MC: What other challenges do you envisage for the broad dissemination of tele-mentoring in robotic surgery?

JK: First of all, telemedicine is not a replacement for surgical training and hence one should not think that it can reduce the need for hands-on training with trainers. It covers the initial phase of learning curve very well when the surgeon is trying to ‘fly solo’ and may need guidance and support for successful completion of a procedure.

The technology is evolving and we are going to see better interface and software to utilise and provide support for the operating surgeon. The reliance is heavily on a good quality high speed internet internationally. Although the 5G networks are going to make life a lot easier, there is a room for some significant improvements with the existing networks.

Lastly the whole programme works on good understanding and team work between the two sites, and hence communication, common language and appreciation of the limitations of the technology have to be accepted by anyone involved in such an exercise.

MC: Is private information from the patients secure within these kinds of platforms?

JK: The short answer to this is yes, it’s a very secure platform. Nothing is recorded during the event and the images captured in training are destroyed at the end. Also principles of good clinical governance should apply and no patient identifiable data should be transmitted anyway. Patient and the staff in the operating should be appropriately consented.

MC: Do you think that, in the future, robotic tele-mentoring will supersede on-site mentoring in an advanced learning stage?

PC: At present, this technology is useful for those surgeons who can perform independently but may act as a refresher, or help with a particular case, or for further training after an initial case series. Over time, this is likely to change and, as the technology and ability to interact increases, future cases could be performed remotely or jointly. This would have legal, ethical and technological considerations but could mean that we can improve access to minimally-invasive, high quality surgery for many more patients. Experts could be on hand for intra-operative difficulties. It has huge possibility for safety and care, but it will need to be managed properly.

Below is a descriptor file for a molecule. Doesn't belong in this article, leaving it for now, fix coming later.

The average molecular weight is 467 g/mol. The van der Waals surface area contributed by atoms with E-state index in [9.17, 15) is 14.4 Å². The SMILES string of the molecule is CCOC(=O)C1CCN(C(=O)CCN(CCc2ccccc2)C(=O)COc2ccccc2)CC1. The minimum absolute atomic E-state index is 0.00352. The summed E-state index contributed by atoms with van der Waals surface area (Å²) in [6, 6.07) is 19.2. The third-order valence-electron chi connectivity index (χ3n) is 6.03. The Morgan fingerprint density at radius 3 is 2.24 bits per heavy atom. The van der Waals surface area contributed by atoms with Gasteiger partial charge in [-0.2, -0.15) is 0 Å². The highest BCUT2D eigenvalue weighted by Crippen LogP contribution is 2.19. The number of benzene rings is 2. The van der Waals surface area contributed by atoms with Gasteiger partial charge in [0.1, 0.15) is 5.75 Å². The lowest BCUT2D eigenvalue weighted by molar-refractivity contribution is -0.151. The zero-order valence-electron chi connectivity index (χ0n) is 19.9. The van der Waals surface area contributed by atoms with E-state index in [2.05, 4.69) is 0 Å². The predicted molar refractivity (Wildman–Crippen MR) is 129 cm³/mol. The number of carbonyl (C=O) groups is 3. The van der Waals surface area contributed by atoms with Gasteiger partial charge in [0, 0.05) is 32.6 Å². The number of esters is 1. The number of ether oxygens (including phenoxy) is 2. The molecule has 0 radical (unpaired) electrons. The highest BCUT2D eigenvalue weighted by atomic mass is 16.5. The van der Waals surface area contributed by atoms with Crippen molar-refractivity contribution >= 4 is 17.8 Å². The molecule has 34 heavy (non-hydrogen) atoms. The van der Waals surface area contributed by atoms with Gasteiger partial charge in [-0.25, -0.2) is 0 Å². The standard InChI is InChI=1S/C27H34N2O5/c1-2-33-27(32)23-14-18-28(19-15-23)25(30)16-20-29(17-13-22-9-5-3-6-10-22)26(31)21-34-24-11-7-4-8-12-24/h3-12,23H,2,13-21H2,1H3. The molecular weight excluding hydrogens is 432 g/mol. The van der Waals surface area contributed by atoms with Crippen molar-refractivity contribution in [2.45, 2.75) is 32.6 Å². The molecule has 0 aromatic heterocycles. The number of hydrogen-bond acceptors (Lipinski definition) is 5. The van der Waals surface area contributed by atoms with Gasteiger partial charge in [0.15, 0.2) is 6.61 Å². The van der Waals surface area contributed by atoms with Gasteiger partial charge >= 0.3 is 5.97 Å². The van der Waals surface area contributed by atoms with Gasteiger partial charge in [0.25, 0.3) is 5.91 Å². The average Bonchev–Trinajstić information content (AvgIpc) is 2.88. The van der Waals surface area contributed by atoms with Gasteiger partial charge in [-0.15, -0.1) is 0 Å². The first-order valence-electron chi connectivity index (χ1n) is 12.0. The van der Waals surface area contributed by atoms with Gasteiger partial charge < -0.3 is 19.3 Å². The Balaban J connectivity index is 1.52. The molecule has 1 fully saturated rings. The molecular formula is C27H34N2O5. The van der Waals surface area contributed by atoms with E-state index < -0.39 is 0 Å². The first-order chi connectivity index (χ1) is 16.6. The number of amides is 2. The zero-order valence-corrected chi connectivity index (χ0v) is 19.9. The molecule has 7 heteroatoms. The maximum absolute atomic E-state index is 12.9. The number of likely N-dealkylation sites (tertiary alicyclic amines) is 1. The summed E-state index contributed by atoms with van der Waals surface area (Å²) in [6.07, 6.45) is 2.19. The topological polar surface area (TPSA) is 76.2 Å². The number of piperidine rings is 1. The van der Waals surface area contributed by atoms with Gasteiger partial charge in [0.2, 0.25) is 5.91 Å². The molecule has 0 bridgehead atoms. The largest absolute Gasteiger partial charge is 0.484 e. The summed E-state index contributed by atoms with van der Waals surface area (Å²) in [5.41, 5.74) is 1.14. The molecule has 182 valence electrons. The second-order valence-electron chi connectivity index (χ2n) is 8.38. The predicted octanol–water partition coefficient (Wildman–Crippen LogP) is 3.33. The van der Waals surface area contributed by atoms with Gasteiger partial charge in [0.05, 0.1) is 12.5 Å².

MC: We cannot ignore the COVID-19 pandemic, and the potential benefit of tele-mentoring is potentially enormous at this point. For both of you, what are the main advantages of robotics tele-mentoring?

PC: Potentially this allows future training without travel, access to experts on hand for difficult cases and to continue some of the bonds of friendship and sharing of expertise we currently have within the limitations we are currently under with COVID-19 and beyond. Innovation can lead to improved care for all. Sharing of these skills between us all will make a potentially huge difference to the patient.

JK: I agree with Peter. The limitations on travelling, lack of direct interactions with peers and limited training opportunities have stalled surgical training everywhere. This technology can offer a great resource to re-establish such links, provide an excellent learning experience from the comfort of our own work place and above all extends the expertise for surgeons across the globe to the patients who benefit from them the most.

Robotic tele-mentoring team

MC: That brings us to the end of the interview! I would like to thank you both so much for sharing with us your insight and expertise in this area.

Thank you so much for sharing your knowledge with us.